In a mark-to-market system, all gains and losses are taxed as if each position is terminated (or sold) at the end of each taxable year and re-entered (re-acquired) at the beginning of the next year. Thus, this system would base tax liability on annual fluctuations in value, whether or not any given asset is sold or retained by a taxpayer. Losses from derivatives would be deductible only against gains from derivatives. Excess losses would be either immediately refundable or available to reduce gains from derivatives in other tax years — either in the future or with a limited carryback. Importantly, the rate applying to gains and losses would be flat. If one believes that most derivatives users are either high net worth individuals or large corporations, one would set that rate at the top marginal rate, individual or corporate, as appropriate. A more precise approach would set the rate at the top individual or corporate rate applying to any given taxpayer in any particular tax year. As in many versions of the anticipa- tory and retroactive tax regimes, business hedges would be excluded from mark-to-market rules and subject to a special treatment.

The main objections to mark-to-market taxation are valuation and liquidity concerns. The former highlights informational demands of obtaining valuations of all derivatives as well as administra- tion and enforcement concerns with verifying these valuations. The latter reflects unease with forcing taxpayers to pay tax on ‘‘paper gains’’ before they receive any cash related to these gains.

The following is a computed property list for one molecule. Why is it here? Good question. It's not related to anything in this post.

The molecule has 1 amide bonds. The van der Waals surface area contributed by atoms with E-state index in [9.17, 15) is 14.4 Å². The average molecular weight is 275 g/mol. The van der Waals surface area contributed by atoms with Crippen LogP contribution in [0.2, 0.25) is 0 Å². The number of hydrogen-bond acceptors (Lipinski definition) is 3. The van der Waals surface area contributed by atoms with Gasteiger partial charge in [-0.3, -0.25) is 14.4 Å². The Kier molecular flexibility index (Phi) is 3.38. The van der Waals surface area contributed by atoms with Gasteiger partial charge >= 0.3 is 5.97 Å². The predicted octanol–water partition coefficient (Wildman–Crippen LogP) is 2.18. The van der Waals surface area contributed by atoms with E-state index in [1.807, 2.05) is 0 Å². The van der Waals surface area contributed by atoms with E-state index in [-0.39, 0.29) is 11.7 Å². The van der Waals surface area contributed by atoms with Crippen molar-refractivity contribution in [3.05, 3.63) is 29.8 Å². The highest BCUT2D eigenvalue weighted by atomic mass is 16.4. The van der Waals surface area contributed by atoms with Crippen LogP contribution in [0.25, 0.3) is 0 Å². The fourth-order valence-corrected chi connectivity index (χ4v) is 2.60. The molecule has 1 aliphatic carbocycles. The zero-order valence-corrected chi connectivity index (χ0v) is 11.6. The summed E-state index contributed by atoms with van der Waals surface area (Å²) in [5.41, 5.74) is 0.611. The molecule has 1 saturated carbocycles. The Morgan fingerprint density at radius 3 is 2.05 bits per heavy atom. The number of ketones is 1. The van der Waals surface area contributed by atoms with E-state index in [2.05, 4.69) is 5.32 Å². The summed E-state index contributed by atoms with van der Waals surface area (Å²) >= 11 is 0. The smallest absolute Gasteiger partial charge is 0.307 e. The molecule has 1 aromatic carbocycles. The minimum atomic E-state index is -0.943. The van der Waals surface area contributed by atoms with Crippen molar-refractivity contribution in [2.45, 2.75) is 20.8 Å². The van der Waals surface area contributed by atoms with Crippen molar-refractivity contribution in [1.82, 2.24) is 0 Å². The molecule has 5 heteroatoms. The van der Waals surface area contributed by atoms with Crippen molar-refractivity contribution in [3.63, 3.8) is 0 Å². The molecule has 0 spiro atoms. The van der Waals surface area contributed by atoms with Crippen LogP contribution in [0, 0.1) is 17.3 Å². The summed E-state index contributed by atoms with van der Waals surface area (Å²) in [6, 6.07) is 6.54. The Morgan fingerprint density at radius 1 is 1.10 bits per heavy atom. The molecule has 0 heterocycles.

One of the advantages of a mark-to-market system is that it will discourage the use of derivatives as a tax arbitrage strategy and it will intend to increase transparency, which will tend to benefit the consumers of financial services as opposed to the firms that package and sell financial services. 

Rather oddly, Ryan Grim and Zach Carter of Huffington Post have an article on the Camp proposal with an alarming title — “Dave Camp Bank Tax Bill Would Punish Obama-Friendly CEOs” — that obscures the reality of the bill, which they describe pretty faithfully in the text:

House Ways and Means Committee Chairman Dave Camp (R-Mich.) is considering legislation that would significantly increase taxes for the nation’s largest banks while providing tax breaks to struggling homeowners.

The draft legislation, which may get significant revision before it’s presented to a congressional committee, would be vehemently opposed by Wall Street and other major corporations that trade heavily in derivative securities.

Yet the focus of the article is the notion that Camp is punishing the Business Roundtable because some of its members were part of the bipartisan Fix the Debt coalition, which has pressed for tax increases as well as spending cuts as part of a grand bargain on deficit reduction. The problem with this thesis is that (a) there is good reason to believe that non-financial firms would benefit from Camp’s approach and (b) it would impact many business enterprises that had nothing to do with the Fix the Debt coalition. 

Regardless, the Camp bill looks like encouraging news.